James Farm offering barbecue by the bay

For people who have never been to James Farm Ecological Preserve, there’s not a better time to see it at its finest than at the preserve’s 8th annual barbecue, to be held Saturday, Oct. 18, from noon to 4 p.m., sponsored by the Center for Inland Bays.

“If you’ve never been, it’s great,” said E.J. Chalabala, wildlife manager for the Center for Inland Bays. “It’s 150 acres that can never be built on, that’s always going to be used for restoration and education. It’s a pretty neat oasis surrounded by condos,” he added with a laugh.

Proceeds from the event will support education and restoration projects at James Farm. Tickets cost $25, and – different from years past, when they have roasted a pig as the main entrée of the barbecue – this year’s event will be catered by Bethany Blues. There will be all-you-can-eat pork, chicken, sides and dessert, with cold beverages provided. Kids younger than 10 will be admitted free of charge with a paying adult. Also new this year, there will be oysters available for tasting, to celebrate and help bring awareness of the center’s Oyster Gardening program.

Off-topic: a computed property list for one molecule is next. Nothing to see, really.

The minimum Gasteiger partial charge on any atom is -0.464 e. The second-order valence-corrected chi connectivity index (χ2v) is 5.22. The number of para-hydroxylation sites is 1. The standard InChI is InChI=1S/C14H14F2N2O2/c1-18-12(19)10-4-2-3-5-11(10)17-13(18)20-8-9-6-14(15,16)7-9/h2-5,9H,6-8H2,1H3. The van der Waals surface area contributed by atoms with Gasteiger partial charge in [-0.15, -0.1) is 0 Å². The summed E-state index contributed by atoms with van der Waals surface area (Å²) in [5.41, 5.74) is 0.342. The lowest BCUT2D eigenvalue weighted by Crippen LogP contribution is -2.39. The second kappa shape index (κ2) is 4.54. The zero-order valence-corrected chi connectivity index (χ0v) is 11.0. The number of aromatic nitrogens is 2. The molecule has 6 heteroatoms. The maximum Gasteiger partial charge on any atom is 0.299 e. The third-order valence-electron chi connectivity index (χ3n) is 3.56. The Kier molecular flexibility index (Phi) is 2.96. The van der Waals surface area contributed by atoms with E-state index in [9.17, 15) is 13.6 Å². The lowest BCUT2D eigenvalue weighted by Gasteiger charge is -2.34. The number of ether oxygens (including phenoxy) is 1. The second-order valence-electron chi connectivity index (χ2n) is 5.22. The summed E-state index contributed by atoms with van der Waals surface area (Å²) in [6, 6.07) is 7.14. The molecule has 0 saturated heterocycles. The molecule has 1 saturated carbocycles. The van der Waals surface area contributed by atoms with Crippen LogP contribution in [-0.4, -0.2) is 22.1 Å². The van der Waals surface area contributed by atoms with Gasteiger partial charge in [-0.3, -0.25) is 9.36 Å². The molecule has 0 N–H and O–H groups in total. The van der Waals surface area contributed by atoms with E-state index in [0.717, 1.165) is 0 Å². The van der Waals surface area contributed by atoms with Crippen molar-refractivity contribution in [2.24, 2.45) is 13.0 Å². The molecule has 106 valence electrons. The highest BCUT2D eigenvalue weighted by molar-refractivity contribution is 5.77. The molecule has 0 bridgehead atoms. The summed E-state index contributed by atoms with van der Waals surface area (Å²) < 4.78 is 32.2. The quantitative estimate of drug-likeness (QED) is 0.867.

For the kids, there will also be hayrides and pumpkin painting. Entertainment will be provided by bluegrass band Bay Grass Boys.

“Held under a tent, the barbecue is always a great day for friends of the bays, staff and volunteers, and neighbors to come together for fun and good food,” said Sally Boswell, education and outreach coordinator for the Center for the Inland Bays.

The James Farm Ecological Preserve, located on the Indian River Bay off of Cedar Neck Road, is owned by Sussex County and managed by the Center for Inland Bays. Visitors are welcome to walk the nature trails every day, during daylight hours. It has two miles of hiking trails, three observation decks, an amphitheatre, a boardwalk dune crossing, open meadows, a mature upland forest and a sandy beach.

The Center for Inland Bays is a non-profit organization working within four areas – science and research; habitat protection and restoration; public policy; and education and outreach – to reach one goal: to protect and restore the Delaware Inland Bays and its watershed. The inland bays and their watershed are the smallest of 28 National Estuary Programs in the United States and are one of two such programs in Delaware.

To purchase tickets for the barbecue, or for more information, call the Center for Inland Bays at (302) 226-8105. Tickets can also be purchased online at www.inlandbays.org.